Mortgage servicing companies have been targeted by the CFPB because they are responsible for foreclosing on homes when people fail to make payments. Servicers buy the right to collect payments from the original lenders. Borrowers have suffered from servicers charging excessive late fees, foreclosing without completing the required paperwork and failing to help people stay in their homes by changing their loan terms. The new rules aim to eliminate some of the problems between servicers and borrowers.
Servicers will not be allowed to seek foreclosure on a person’s home while that person is trying to arrange lower monthly payments. Servicers have been beginning foreclosure proceedings on borrowers that were actively seeking a loan modification. The new rules provide that servicers cannot file the first foreclosure notice until the borrower is 120 days or more behind on payments. Servicers must consider all alternatives for loss mitigation, not just those favorable to the servicer.
Also, servicers must provide billing statements that explain how much of a payment is going to pay down principal, how much to interest and how much to fees. If an interest rate is set to adjust, the borrower will receive an early estimate of the new payment amount, which would allow them to consider refinancing if they don’t like the new rates.
Additionally, borrowers won’t be forced to pay excessive premiums on homeowners’ insurance that servicers require them to carry. Servicers were charging excessive premiums when they believed the homeowner’s coverage had lapsed. Now, servicers must notify homeowners twice before charging them the insurance premium and have to cancel the insurance within 15 days if the homeowner proved the insurance was not needed.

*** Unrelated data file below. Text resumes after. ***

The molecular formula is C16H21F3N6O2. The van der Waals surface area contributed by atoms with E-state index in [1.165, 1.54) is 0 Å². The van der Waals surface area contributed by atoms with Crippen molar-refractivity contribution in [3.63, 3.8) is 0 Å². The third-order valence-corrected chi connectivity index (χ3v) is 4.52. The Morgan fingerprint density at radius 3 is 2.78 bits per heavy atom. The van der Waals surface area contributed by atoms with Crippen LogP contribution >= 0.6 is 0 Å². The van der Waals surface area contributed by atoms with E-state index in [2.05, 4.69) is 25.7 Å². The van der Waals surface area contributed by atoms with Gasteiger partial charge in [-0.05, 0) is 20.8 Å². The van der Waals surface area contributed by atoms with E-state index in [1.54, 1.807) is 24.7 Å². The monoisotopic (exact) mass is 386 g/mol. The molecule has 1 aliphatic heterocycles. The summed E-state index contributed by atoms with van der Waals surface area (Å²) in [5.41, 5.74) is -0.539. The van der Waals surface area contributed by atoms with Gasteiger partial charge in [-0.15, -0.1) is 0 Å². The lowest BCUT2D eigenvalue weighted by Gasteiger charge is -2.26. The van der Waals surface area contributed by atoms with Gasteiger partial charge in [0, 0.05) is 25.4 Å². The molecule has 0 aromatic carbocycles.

The new rules take effect January 10, 2014. Their implementation will provide consumers with better tools and information when dealing with mortgage servicers.
In Anson St., LLC v. Rosado, 4D12-253 (Fla. 4th DCA, Nov. 21, 2012), Anson Street, LLC (“Plaintiff”) sought review of the trial court’s order dismissing the mortgage foreclosure action against Franklin Rosado and Maricruz Ayala (“Defendants”).
In March 2010, Plaintiff filed a complaint to foreclose its mortgage on the Defendants’ property. The Defendants then filed a motion to dismiss. Because no further action occurred in the case, the trial court sent a notice of lack of prosecution with a hearing date in August 2011. Before the hearing, the trial court dismissed the action for deficiencies in the pleading. The trial court later vacated the dismissal on the Plaintiff’s motion, which indicated that the pleading was not deficient. However, the trial court ordered that the Plaintiff was required to prosecute the case to final disposition within 60 days or the case would be sua sponte dismissed by the trial court. In compliance with the order, the Plaintiffs motioned for summary judgment and set the motion for hearing within the 60 days allowed. The Defendants then filed an answer and affirmative defenses, demanded a jury trial, and filed requests for discovery. In response, the Plaintiff sought an extension of time and relief from the trial court’s 60-day deadline. The Plaintiff indicated that the Defendants had answered and demanded discovery which could not be completed by the 60-day deadline. Nevertheless, the trial court sua sponte dismissed the case because the appellant failed to prosecute the case to final disposition within the 60 days. The Fourth District Court of Appeal reversed the order of dismissal.
In its reasoning, the Fourth District Court of Appeal discussed the trial court’s use of a dismissal as a remedy and a sanction: